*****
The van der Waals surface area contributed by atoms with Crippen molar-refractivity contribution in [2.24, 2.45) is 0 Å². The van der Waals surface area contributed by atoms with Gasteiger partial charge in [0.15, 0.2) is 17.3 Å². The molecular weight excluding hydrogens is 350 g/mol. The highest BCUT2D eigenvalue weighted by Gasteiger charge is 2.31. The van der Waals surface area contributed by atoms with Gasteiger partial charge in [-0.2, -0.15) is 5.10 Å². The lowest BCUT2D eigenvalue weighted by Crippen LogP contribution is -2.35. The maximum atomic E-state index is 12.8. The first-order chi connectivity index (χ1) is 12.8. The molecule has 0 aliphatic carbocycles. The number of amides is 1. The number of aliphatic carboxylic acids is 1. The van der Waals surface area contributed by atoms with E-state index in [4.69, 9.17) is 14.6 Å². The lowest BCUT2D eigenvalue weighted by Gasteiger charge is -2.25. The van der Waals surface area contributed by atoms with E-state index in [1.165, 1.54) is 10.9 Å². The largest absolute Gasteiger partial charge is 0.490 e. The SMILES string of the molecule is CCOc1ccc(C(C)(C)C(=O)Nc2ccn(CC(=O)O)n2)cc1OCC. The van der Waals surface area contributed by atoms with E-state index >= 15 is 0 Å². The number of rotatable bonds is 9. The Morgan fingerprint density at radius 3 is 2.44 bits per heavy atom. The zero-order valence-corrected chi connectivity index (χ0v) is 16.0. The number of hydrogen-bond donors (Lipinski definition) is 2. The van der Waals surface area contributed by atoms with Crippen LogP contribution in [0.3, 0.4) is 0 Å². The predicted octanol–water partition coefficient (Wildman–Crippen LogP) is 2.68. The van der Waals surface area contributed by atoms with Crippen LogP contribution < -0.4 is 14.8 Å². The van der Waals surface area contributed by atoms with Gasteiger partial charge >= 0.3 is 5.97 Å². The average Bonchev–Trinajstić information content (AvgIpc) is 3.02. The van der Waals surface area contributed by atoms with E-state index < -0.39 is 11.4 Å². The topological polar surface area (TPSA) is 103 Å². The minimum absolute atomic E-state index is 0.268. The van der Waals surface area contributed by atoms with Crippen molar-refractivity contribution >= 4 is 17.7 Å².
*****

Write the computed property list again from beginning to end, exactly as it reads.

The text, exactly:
The van der Waals surface area contributed by atoms with Crippen molar-refractivity contribution in [2.24, 2.45) is 0 Å². The van der Waals surface area contributed by atoms with Gasteiger partial charge in [0.15, 0.2) is 17.3 Å². The molecular weight excluding hydrogens is 350 g/mol. The highest BCUT2D eigenvalue weighted by Gasteiger charge is 2.31. The van der Waals surface area contributed by atoms with Gasteiger partial charge in [-0.2, -0.15) is 5.10 Å². The lowest BCUT2D eigenvalue weighted by Crippen LogP contribution is -2.35. The maximum atomic E-state index is 12.8. The first-order chi connectivity index (χ1) is 12.8. The molecule has 0 aliphatic carbocycles. The number of amides is 1. The number of aliphatic carboxylic acids is 1. The van der Waals surface area contributed by atoms with E-state index in [4.69, 9.17) is 14.6 Å². The lowest BCUT2D eigenvalue weighted by Gasteiger charge is -2.25. The van der Waals surface area contributed by atoms with E-state index in [1.165, 1.54) is 10.9 Å². The largest absolute Gasteiger partial charge is 0.490 e. The SMILES string of the molecule is CCOc1ccc(C(C)(C)C(=O)Nc2ccn(CC(=O)O)n2)cc1OCC. The van der Waals surface area contributed by atoms with E-state index >= 15 is 0 Å². The number of rotatable bonds is 9. The Morgan fingerprint density at radius 3 is 2.44 bits per heavy atom. The zero-order valence-corrected chi connectivity index (χ0v) is 16.0. The number of hydrogen-bond donors (Lipinski definition) is 2. The van der Waals surface area contributed by atoms with Crippen LogP contribution in [0.3, 0.4) is 0 Å². The predicted octanol–water partition coefficient (Wildman–Crippen LogP) is 2.68. The van der Waals surface area contributed by atoms with Crippen LogP contribution < -0.4 is 14.8 Å². The van der Waals surface area contributed by atoms with Gasteiger partial charge >= 0.3 is 5.97 Å². The average Bonchev–Trinajstić information content (AvgIpc) is 3.02. The van der Waals surface area contributed by atoms with E-state index < -0.39 is 11.4 Å². The topological polar surface area (TPSA) is 103 Å². The minimum absolute atomic E-state index is 0.268. The van der Waals surface area contributed by atoms with Crippen molar-refractivity contribution >= 4 is 17.7 Å².